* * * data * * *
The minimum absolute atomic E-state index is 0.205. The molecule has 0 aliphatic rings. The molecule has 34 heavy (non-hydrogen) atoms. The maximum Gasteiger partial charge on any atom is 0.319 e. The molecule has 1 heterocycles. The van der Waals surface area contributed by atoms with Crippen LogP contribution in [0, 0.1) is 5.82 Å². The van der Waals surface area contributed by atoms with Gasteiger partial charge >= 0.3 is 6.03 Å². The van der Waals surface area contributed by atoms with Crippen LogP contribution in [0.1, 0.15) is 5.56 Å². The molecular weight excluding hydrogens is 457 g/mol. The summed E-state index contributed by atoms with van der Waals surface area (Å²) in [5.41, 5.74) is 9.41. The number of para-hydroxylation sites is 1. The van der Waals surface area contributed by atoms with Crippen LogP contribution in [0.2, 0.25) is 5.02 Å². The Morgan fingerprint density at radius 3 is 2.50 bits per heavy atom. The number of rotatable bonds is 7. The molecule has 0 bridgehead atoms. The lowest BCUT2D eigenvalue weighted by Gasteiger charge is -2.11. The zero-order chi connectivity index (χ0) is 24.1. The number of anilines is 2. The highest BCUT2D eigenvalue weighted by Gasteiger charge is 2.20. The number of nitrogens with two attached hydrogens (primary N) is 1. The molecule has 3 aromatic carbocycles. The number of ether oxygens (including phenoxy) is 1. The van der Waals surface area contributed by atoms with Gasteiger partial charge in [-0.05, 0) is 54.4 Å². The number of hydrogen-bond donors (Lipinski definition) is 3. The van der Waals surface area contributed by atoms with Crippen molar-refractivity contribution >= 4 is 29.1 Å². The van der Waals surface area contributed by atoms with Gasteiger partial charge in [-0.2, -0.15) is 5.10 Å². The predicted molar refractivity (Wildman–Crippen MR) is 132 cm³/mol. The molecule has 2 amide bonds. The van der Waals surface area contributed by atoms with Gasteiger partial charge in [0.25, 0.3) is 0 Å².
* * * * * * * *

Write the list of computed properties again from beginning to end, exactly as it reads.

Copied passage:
The minimum absolute atomic E-state index is 0.205. The molecule has 0 aliphatic rings. The molecule has 34 heavy (non-hydrogen) atoms. The maximum Gasteiger partial charge on any atom is 0.319 e. The molecule has 1 heterocycles. The van der Waals surface area contributed by atoms with Crippen LogP contribution in [0, 0.1) is 5.82 Å². The van der Waals surface area contributed by atoms with Gasteiger partial charge >= 0.3 is 6.03 Å². The van der Waals surface area contributed by atoms with Crippen LogP contribution in [0.1, 0.15) is 5.56 Å². The molecular weight excluding hydrogens is 457 g/mol. The summed E-state index contributed by atoms with van der Waals surface area (Å²) in [5.41, 5.74) is 9.41. The number of para-hydroxylation sites is 1. The van der Waals surface area contributed by atoms with Crippen LogP contribution in [0.2, 0.25) is 5.02 Å². The Morgan fingerprint density at radius 3 is 2.50 bits per heavy atom. The number of rotatable bonds is 7. The molecule has 0 bridgehead atoms. The lowest BCUT2D eigenvalue weighted by Gasteiger charge is -2.11. The zero-order chi connectivity index (χ0) is 24.1. The number of anilines is 2. The highest BCUT2D eigenvalue weighted by Gasteiger charge is 2.20. The number of nitrogens with two attached hydrogens (primary N) is 1. The molecule has 3 aromatic carbocycles. The number of ether oxygens (including phenoxy) is 1. The van der Waals surface area contributed by atoms with Gasteiger partial charge in [-0.05, 0) is 54.4 Å². The number of hydrogen-bond donors (Lipinski definition) is 3. The van der Waals surface area contributed by atoms with Crippen molar-refractivity contribution >= 4 is 29.1 Å². The van der Waals surface area contributed by atoms with Gasteiger partial charge in [-0.2, -0.15) is 5.10 Å². The predicted molar refractivity (Wildman–Crippen MR) is 132 cm³/mol. The molecule has 2 amide bonds. The van der Waals surface area contributed by atoms with Gasteiger partial charge in [0.25, 0.3) is 0 Å².